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John DePaula

EZtemper - The Help You Need to Achieve Perfectly Tempered Chocolate FAST!

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Todays fun was with old cocoa butter. Kerry got me thinking. I bought 55lb of cocoa butter at a very good price, but it was several years old. It was all in one block and I had to chip off what I needed. I hammered off about 10 lbs FullSizeRender6.jpg

and put it in a black bucket with a lid and paced it outside in the hot sun. Periodically, I poured off what was melted. It was 98F when I started to play.

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I cooled down to 93, added 2% EZ temper silk and stirred until 91F. Poured into old jelly jars. After about 5 minutes, put in fridge. Second batch, before I seeded, I poured one jar without any silk. I really didn't think there would be much difference, but as usual, I was wrong. The jar that wasn't seeded, set up, but as you can see, it did not contract away from the jar, and is mottled.

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The jars that were seeded with silk, are in beautiful temper and will even slide out of the jar. FullSizeRender-1.jpg FullSizeRender-4.jpg

My plan is to just put the jar of CB in the EZ temper and leave it for a day or two. I think it will be an easy way to get silk.


Edited by Chocolot (log)
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... I think I have something wrong with me. That's remarkably sexy :laugh:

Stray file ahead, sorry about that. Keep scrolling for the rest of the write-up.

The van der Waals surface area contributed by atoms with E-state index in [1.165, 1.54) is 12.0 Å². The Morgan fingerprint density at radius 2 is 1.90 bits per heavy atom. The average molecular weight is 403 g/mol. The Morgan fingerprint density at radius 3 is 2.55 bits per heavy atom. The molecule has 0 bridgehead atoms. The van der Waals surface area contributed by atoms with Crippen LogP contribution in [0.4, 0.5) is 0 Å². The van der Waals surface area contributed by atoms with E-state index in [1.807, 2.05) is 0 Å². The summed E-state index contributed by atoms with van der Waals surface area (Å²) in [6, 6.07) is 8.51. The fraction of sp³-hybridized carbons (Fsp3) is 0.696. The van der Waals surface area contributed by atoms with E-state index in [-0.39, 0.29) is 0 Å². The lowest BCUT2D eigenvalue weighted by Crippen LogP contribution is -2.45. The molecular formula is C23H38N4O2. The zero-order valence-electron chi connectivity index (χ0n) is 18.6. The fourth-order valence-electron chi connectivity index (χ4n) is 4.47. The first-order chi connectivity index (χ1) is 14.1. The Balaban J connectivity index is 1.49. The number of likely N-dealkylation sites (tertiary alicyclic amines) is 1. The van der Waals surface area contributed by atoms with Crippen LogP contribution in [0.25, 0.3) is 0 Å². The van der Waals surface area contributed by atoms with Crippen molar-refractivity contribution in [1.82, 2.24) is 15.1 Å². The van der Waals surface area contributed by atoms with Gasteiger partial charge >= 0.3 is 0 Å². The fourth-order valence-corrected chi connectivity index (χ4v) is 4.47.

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Ruth - put both jars in there - the one with that's mottled and the one that looks so gorgeous and see if they temper the same or not.

 

My theory - as I mentioned before a few posts ago - is that cocoa butter that is heated above the melting temperature of all the crystal types and allowed to simply cool without seeding - will contain mostly form IV crystals initially, which will give streaky chocolate when used as seed. In a couple of weeks of just sitting - the form IV will transform to form V.

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Ruth - put both jars in there - the one with that's mottled and the one that looks so gorgeous and see if they temper the same or not.

 

My theory - as I mentioned before a few posts ago - is that cocoa butter that is heated above the melting temperature of all the crystal types and allowed to simply cool without seeding - will contain mostly form IV crystals initially, which will give streaky chocolate when used as seed. In a couple of weeks of just sitting - the form IV will transform to form V.